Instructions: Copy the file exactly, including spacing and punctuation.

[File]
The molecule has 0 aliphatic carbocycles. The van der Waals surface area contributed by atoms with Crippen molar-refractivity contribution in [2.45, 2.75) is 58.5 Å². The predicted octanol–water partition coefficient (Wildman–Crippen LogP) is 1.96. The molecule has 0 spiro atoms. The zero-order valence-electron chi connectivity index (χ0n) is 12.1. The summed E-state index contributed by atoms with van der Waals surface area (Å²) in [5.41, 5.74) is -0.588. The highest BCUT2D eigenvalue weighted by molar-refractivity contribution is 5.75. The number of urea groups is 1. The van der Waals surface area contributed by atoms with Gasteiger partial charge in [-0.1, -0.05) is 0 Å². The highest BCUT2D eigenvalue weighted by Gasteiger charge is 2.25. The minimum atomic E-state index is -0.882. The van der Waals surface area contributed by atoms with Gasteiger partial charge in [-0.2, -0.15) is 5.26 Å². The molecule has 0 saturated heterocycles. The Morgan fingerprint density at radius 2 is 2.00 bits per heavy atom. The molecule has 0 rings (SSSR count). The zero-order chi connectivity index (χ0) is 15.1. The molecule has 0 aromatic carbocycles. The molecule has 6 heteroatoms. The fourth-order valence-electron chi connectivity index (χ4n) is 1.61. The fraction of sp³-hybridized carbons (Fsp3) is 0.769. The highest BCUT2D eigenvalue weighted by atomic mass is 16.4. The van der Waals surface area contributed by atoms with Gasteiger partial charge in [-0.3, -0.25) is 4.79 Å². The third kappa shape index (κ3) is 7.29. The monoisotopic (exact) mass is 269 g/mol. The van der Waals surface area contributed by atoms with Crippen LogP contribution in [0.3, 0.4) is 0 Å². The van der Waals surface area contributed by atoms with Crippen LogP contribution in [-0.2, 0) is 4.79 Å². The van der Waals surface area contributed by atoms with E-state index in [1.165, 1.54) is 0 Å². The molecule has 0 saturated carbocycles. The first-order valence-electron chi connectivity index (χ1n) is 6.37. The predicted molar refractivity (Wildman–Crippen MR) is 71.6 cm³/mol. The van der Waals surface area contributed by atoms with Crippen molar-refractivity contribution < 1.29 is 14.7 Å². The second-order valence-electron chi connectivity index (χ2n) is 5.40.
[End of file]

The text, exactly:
The molecule has 0 aliphatic carbocycles. The van der Waals surface area contributed by atoms with Crippen molar-refractivity contribution in [2.45, 2.75) is 58.5 Å². The predicted octanol–water partition coefficient (Wildman–Crippen LogP) is 1.96. The molecule has 0 spiro atoms. The zero-order valence-electron chi connectivity index (χ0n) is 12.1. The summed E-state index contributed by atoms with van der Waals surface area (Å²) in [5.41, 5.74) is -0.588. The highest BCUT2D eigenvalue weighted by molar-refractivity contribution is 5.75. The number of urea groups is 1. The van der Waals surface area contributed by atoms with Gasteiger partial charge in [-0.1, -0.05) is 0 Å². The highest BCUT2D eigenvalue weighted by Gasteiger charge is 2.25. The minimum atomic E-state index is -0.882. The van der Waals surface area contributed by atoms with Gasteiger partial charge in [-0.2, -0.15) is 5.26 Å². The molecule has 0 saturated heterocycles. The Morgan fingerprint density at radius 2 is 2.00 bits per heavy atom. The molecule has 0 rings (SSSR count). The zero-order chi connectivity index (χ0) is 15.1. The molecule has 0 aromatic carbocycles. The molecule has 6 heteroatoms. The fourth-order valence-electron chi connectivity index (χ4n) is 1.61. The fraction of sp³-hybridized carbons (Fsp3) is 0.769. The highest BCUT2D eigenvalue weighted by atomic mass is 16.4. The van der Waals surface area contributed by atoms with Gasteiger partial charge in [-0.3, -0.25) is 4.79 Å². The third kappa shape index (κ3) is 7.29. The monoisotopic (exact) mass is 269 g/mol. The van der Waals surface area contributed by atoms with Crippen LogP contribution in [0.3, 0.4) is 0 Å². The van der Waals surface area contributed by atoms with Crippen LogP contribution in [-0.2, 0) is 4.79 Å². The van der Waals surface area contributed by atoms with E-state index in [1.165, 1.54) is 0 Å². The molecule has 0 saturated carbocycles. The first-order valence-electron chi connectivity index (χ1n) is 6.37. The predicted molar refractivity (Wildman–Crippen MR) is 71.6 cm³/mol. The van der Waals surface area contributed by atoms with Crippen molar-refractivity contribution < 1.29 is 14.7 Å². The second-order valence-electron chi connectivity index (χ2n) is 5.40.